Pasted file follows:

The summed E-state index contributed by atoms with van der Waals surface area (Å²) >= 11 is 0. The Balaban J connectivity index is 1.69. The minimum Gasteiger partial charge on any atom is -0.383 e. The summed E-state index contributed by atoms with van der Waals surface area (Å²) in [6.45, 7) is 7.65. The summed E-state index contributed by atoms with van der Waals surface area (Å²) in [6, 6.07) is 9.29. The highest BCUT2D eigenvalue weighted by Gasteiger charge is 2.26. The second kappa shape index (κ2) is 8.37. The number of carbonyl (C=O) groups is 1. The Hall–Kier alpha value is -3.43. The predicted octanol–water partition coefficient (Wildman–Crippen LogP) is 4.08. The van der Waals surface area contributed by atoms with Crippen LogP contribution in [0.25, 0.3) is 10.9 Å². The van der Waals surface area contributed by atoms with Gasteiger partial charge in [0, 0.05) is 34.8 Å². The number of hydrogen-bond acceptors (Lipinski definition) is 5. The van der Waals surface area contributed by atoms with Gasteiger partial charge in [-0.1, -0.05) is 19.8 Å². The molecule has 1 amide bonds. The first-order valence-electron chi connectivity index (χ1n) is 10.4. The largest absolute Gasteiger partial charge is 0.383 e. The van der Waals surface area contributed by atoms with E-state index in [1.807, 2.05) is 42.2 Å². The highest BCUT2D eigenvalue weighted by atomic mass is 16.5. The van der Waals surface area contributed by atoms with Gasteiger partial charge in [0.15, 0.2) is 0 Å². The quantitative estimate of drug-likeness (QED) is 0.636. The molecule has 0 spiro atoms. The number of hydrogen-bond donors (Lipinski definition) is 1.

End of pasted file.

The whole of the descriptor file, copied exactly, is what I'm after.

The summed E-state index contributed by atoms with van der Waals surface area (Å²) >= 11 is 0. The Balaban J connectivity index is 1.69. The minimum Gasteiger partial charge on any atom is -0.383 e. The summed E-state index contributed by atoms with van der Waals surface area (Å²) in [6.45, 7) is 7.65. The summed E-state index contributed by atoms with van der Waals surface area (Å²) in [6, 6.07) is 9.29. The highest BCUT2D eigenvalue weighted by Gasteiger charge is 2.26. The second kappa shape index (κ2) is 8.37. The number of carbonyl (C=O) groups is 1. The Hall–Kier alpha value is -3.43. The predicted octanol–water partition coefficient (Wildman–Crippen LogP) is 4.08. The van der Waals surface area contributed by atoms with Crippen LogP contribution in [0.25, 0.3) is 10.9 Å². The van der Waals surface area contributed by atoms with Gasteiger partial charge in [0, 0.05) is 34.8 Å². The number of hydrogen-bond acceptors (Lipinski definition) is 5. The van der Waals surface area contributed by atoms with Gasteiger partial charge in [-0.1, -0.05) is 19.8 Å². The molecule has 1 amide bonds. The first-order valence-electron chi connectivity index (χ1n) is 10.4. The largest absolute Gasteiger partial charge is 0.383 e. The van der Waals surface area contributed by atoms with E-state index in [1.807, 2.05) is 42.2 Å². The highest BCUT2D eigenvalue weighted by atomic mass is 16.5. The van der Waals surface area contributed by atoms with Gasteiger partial charge in [0.15, 0.2) is 0 Å². The quantitative estimate of drug-likeness (QED) is 0.636. The molecule has 0 spiro atoms. The number of hydrogen-bond donors (Lipinski definition) is 1.